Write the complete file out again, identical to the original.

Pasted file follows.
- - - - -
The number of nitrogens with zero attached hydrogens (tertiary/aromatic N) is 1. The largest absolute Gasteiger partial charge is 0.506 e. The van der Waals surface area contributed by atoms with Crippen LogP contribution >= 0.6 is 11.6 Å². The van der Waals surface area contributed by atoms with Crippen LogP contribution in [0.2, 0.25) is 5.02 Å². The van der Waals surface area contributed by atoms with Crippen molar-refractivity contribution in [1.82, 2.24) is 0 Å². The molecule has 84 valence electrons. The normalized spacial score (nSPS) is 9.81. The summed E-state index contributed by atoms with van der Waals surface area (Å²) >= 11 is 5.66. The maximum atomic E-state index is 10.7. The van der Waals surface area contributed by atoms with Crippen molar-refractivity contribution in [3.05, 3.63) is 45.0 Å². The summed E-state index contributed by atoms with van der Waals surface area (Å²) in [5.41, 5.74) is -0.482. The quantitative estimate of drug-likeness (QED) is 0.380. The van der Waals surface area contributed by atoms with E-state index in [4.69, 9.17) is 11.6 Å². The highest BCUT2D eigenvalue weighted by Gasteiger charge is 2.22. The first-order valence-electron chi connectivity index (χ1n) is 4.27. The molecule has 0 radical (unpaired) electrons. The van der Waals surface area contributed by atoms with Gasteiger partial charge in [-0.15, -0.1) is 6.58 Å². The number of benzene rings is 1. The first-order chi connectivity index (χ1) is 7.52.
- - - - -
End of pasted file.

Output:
The number of nitrogens with zero attached hydrogens (tertiary/aromatic N) is 1. The largest absolute Gasteiger partial charge is 0.506 e. The van der Waals surface area contributed by atoms with Crippen LogP contribution >= 0.6 is 11.6 Å². The van der Waals surface area contributed by atoms with Crippen LogP contribution in [0.2, 0.25) is 5.02 Å². The van der Waals surface area contributed by atoms with Crippen molar-refractivity contribution in [1.82, 2.24) is 0 Å². The molecule has 84 valence electrons. The normalized spacial score (nSPS) is 9.81. The summed E-state index contributed by atoms with van der Waals surface area (Å²) >= 11 is 5.66. The maximum atomic E-state index is 10.7. The van der Waals surface area contributed by atoms with Crippen molar-refractivity contribution in [3.05, 3.63) is 45.0 Å². The summed E-state index contributed by atoms with van der Waals surface area (Å²) in [5.41, 5.74) is -0.482. The quantitative estimate of drug-likeness (QED) is 0.380. The van der Waals surface area contributed by atoms with E-state index in [4.69, 9.17) is 11.6 Å². The highest BCUT2D eigenvalue weighted by Gasteiger charge is 2.22. The first-order valence-electron chi connectivity index (χ1n) is 4.27. The molecule has 0 radical (unpaired) electrons. The van der Waals surface area contributed by atoms with Gasteiger partial charge in [-0.15, -0.1) is 6.58 Å². The number of benzene rings is 1. The first-order chi connectivity index (χ1) is 7.52.